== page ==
The perception of the world of a child at play is double… He inhabits a world in which “reality” and “unreality” coexist. …. a child’s world is closely connected with [the concepts of] “passion,” “imagination,” “dreams.” Its links with the unconscious are many, and it should perhaps be interpreted in the same way as mythology and archaic mentality.

Folk Culture and the Liminality of Children | Author(s): Yoshiharu Iijima | Published by: The University of Chicago Press on behalf of Wenner-Gren Foundation for Anthropological Research | Aug. – Oct., 1987


I have not attempted a historical reconstruction of the order of events in David’s return from his Trans-Jordanian exile; I am, for the purposes of this study, uninterested in what David actually did.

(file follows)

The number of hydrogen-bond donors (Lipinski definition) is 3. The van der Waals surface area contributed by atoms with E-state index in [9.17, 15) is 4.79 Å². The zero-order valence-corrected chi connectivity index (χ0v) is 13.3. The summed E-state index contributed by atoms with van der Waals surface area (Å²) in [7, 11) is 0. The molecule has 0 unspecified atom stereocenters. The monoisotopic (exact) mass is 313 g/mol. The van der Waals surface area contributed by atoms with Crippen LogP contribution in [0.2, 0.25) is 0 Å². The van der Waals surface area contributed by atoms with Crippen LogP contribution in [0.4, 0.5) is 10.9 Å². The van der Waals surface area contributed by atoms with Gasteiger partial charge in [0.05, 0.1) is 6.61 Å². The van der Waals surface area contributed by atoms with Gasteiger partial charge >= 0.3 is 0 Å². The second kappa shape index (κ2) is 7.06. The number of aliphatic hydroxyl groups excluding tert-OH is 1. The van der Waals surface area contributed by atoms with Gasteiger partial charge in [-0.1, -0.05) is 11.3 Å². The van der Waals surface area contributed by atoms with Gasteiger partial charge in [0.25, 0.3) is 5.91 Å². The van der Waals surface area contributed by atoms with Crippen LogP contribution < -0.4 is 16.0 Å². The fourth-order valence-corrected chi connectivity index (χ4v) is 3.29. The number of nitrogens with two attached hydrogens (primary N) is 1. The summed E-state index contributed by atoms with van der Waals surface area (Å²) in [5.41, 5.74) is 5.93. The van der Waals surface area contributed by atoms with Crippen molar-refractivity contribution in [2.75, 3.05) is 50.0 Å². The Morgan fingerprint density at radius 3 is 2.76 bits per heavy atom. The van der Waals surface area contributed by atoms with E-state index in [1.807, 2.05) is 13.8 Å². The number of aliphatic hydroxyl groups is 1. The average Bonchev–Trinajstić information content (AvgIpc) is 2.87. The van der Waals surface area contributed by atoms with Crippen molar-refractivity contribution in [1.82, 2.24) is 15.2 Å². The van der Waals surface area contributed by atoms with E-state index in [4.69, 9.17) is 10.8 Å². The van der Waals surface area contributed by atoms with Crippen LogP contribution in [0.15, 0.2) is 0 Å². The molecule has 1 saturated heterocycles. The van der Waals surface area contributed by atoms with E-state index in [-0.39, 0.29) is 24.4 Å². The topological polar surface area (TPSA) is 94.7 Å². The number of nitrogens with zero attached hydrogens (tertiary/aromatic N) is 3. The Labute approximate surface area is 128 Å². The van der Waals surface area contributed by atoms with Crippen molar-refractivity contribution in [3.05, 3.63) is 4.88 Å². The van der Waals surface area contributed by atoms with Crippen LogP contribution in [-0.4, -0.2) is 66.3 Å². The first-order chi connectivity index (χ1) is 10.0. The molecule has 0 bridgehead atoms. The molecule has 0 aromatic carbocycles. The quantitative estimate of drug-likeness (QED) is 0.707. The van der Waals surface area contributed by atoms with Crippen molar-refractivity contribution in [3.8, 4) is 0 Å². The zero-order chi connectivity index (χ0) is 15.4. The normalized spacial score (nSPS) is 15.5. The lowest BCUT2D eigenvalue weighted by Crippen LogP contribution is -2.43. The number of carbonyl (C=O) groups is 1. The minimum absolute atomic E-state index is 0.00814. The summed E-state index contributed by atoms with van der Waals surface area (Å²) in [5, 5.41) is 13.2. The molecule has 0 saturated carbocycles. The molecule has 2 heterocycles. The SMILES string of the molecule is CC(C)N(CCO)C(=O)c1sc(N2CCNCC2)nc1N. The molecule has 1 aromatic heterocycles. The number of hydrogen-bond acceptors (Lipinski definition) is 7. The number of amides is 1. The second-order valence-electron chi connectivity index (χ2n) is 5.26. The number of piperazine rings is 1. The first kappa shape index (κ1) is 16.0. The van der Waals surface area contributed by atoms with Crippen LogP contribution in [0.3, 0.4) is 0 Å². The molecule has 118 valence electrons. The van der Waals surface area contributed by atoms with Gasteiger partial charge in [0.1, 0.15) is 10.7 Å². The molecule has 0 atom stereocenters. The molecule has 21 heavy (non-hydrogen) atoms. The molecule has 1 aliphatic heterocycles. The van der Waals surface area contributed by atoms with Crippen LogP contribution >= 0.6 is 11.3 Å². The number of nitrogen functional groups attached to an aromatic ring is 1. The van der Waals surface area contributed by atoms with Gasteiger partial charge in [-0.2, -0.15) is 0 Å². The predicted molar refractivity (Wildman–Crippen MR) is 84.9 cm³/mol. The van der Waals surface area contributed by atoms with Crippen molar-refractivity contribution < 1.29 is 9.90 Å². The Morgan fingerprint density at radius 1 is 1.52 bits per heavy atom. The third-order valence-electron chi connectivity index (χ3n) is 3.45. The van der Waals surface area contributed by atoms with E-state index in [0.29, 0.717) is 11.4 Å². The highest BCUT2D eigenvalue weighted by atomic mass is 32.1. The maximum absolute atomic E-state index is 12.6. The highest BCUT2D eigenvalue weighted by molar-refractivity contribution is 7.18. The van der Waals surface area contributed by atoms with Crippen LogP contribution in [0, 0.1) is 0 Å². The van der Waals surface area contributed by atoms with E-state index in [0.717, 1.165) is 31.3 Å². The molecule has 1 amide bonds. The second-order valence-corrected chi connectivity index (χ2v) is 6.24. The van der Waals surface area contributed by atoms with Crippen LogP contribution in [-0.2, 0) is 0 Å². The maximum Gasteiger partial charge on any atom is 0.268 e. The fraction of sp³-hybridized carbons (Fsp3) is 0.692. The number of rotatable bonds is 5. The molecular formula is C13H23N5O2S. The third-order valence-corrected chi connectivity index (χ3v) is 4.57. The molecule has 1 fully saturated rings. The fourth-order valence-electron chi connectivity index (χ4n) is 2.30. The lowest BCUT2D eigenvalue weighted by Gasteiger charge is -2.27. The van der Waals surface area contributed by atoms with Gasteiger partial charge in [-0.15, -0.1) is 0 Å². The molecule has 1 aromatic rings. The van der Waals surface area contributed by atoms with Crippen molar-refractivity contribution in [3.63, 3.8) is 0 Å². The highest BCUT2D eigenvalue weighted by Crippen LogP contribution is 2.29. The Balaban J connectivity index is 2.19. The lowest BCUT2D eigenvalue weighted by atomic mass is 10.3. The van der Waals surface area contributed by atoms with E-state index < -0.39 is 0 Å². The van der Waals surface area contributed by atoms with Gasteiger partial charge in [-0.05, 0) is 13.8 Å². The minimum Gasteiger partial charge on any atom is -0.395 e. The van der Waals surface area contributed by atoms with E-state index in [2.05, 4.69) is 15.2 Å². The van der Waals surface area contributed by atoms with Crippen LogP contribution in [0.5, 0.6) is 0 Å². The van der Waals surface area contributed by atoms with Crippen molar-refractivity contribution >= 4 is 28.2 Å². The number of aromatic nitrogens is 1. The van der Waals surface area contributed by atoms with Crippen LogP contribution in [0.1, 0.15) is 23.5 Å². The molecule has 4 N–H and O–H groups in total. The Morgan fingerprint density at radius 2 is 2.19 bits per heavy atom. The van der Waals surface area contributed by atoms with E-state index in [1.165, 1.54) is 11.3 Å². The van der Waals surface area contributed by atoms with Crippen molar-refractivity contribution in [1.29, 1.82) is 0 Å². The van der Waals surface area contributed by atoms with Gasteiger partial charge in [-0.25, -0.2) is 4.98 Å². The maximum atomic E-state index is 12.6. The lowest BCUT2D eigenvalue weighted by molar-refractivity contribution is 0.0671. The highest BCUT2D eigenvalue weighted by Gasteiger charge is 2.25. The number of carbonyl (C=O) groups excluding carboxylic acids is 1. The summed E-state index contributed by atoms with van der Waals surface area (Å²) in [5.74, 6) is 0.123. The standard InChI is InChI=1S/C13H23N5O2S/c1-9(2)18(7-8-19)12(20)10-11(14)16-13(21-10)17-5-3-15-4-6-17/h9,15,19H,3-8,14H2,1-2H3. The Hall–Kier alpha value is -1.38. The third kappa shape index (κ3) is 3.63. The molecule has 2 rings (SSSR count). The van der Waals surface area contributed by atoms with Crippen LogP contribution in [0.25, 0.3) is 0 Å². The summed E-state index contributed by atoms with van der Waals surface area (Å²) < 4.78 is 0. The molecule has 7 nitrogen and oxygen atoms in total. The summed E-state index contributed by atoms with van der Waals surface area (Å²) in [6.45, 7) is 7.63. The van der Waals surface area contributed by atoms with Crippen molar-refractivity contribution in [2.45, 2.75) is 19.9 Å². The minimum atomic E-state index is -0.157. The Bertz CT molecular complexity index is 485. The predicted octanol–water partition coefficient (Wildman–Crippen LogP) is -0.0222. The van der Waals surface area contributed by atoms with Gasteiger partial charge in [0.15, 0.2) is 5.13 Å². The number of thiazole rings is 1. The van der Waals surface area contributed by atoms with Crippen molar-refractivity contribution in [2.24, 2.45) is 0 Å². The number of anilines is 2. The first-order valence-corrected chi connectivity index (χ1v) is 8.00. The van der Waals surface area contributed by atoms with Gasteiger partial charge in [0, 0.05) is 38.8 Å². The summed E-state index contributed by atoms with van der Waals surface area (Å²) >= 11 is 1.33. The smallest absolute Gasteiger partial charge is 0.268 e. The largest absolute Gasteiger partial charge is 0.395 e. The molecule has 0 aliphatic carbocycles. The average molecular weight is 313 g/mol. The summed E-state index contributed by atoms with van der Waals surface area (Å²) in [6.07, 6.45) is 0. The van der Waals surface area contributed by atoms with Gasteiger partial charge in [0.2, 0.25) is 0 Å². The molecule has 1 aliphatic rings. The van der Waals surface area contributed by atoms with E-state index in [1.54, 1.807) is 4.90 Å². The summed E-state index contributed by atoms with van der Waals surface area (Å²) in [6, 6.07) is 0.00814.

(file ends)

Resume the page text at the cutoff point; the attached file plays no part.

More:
David’s crossing of the river in forms the transitional stage of this smaller, nested rite of passage, after which his various inter actions with his subjects-Mephibosheth, Shimei, the Judahites and Israelites-serve to reincorporate the king into the community.

… any person who considers that he has been wronged by the chief elect in the past is entitled to revile him and most fully express his resent ment, going into as much detail as he desires. The chief-elect, during all this, has to sit silently with downcast head, “the pattern of all patience” and humility … The chief may not resent any of this or hold it against the perpetrators in times to come.

The Left Bank of the Jordan and the Rites of Passage: An Anthropological Interpretation of 2 Samuel XIX | Author(s): Jeremy M. Hutton | Published by: Brill | Accessed: Oct., 2006